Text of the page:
St John’s College
“a thoughtful response to both the certainties of tradition and an uncertain future”, Edward Jones
Student accommodation and quadrangle (MJP Architects, 2010)
This late work by Richard MacCormac (d.2014) is the fifth Oxford ‘quad’ (and third project for St John’s College) from this practice, whose work in the city started with the Sainsbury Building (1984) at Worcester College, and includes student accommodation for Balliol and Wadham colleges. It is a leading contender for the finest building in Oxford of this century. The quad is open to the south and centred on a massive beech tree, which also aligns with the entrance from St Giles. The general arrangement is three floors of student rooms and fellows accommodation placed independently above a ground floor and basement of teaching and learning spaces and communal facilities for the college, including a café with roof terrace. Richard MacCormac had a particular genius for a ‘critical postmodern’ architecture that blends traditional forms or types with contemporary style, materials and technologies, together with a great sensitivity for the site and context. In some cases his work might be criticised for being over-complex, but here the somewhat extravagant postmodern historicism of Wadham’s Bowra Building (1992) and St John’s Garden Quad (1993) has been muted, resulting in a building that feels more contemporary and forward looking. It is exceptionally well built and highly efficient in environmental terms, and the architect has again worked with artists including Alex Beleschenko.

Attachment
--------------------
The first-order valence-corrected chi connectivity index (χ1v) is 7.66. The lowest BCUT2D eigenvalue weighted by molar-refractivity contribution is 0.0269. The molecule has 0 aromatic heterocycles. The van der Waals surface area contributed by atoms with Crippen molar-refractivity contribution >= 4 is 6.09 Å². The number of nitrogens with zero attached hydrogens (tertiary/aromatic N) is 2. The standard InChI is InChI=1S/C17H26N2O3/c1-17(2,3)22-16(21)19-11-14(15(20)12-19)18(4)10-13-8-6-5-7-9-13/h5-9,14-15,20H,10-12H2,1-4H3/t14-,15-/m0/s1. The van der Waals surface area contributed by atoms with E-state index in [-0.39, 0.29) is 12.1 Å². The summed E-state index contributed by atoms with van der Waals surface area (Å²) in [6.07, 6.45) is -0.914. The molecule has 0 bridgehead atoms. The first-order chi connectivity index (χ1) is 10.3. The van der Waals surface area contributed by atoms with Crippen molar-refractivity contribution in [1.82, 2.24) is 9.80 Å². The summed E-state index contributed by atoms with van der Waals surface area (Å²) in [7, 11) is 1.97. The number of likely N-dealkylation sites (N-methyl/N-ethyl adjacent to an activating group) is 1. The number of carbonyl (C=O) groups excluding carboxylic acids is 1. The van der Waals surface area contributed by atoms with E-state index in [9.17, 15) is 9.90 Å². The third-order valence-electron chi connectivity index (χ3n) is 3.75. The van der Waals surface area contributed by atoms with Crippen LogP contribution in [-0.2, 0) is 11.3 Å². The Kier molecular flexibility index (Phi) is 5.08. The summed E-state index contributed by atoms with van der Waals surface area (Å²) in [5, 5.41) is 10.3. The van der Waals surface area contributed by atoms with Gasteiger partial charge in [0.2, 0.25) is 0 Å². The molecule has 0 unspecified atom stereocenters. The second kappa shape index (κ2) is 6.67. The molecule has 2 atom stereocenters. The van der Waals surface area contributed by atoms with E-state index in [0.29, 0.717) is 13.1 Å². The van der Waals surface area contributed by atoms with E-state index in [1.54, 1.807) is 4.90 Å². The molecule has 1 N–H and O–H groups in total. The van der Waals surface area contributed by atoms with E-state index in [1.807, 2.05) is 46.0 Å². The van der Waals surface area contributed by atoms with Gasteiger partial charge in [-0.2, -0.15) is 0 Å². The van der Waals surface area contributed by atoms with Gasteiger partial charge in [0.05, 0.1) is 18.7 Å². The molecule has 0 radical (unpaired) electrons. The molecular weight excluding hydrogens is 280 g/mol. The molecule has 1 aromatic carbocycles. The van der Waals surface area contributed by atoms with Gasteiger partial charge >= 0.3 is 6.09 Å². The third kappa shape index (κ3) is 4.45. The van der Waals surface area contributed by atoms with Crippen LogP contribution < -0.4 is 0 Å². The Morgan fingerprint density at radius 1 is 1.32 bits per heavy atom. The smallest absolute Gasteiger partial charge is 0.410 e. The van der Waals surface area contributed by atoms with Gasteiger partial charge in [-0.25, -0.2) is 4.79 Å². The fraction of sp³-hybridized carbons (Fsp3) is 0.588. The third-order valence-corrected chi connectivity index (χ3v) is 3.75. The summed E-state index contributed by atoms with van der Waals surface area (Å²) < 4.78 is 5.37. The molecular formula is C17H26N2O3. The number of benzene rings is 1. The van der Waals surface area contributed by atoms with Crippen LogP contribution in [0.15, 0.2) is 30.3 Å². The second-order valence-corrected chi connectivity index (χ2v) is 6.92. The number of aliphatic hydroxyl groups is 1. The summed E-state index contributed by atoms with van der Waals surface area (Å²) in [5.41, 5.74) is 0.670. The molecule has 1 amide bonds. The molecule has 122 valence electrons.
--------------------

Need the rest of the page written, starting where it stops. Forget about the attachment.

Awards: RIBA South Region Award 2011; OPT Award 2011; Civic Trust Award 2012
References: Ed Jones, ‘MJP Architects: Kendrew Quad at St John’s College, Oxford’, [WWW] Architecture Today, 7 December 2010.
St. Giles, Oxford OX1 3JP (glimpses from St Giles, and partly visible from Blackhall Road)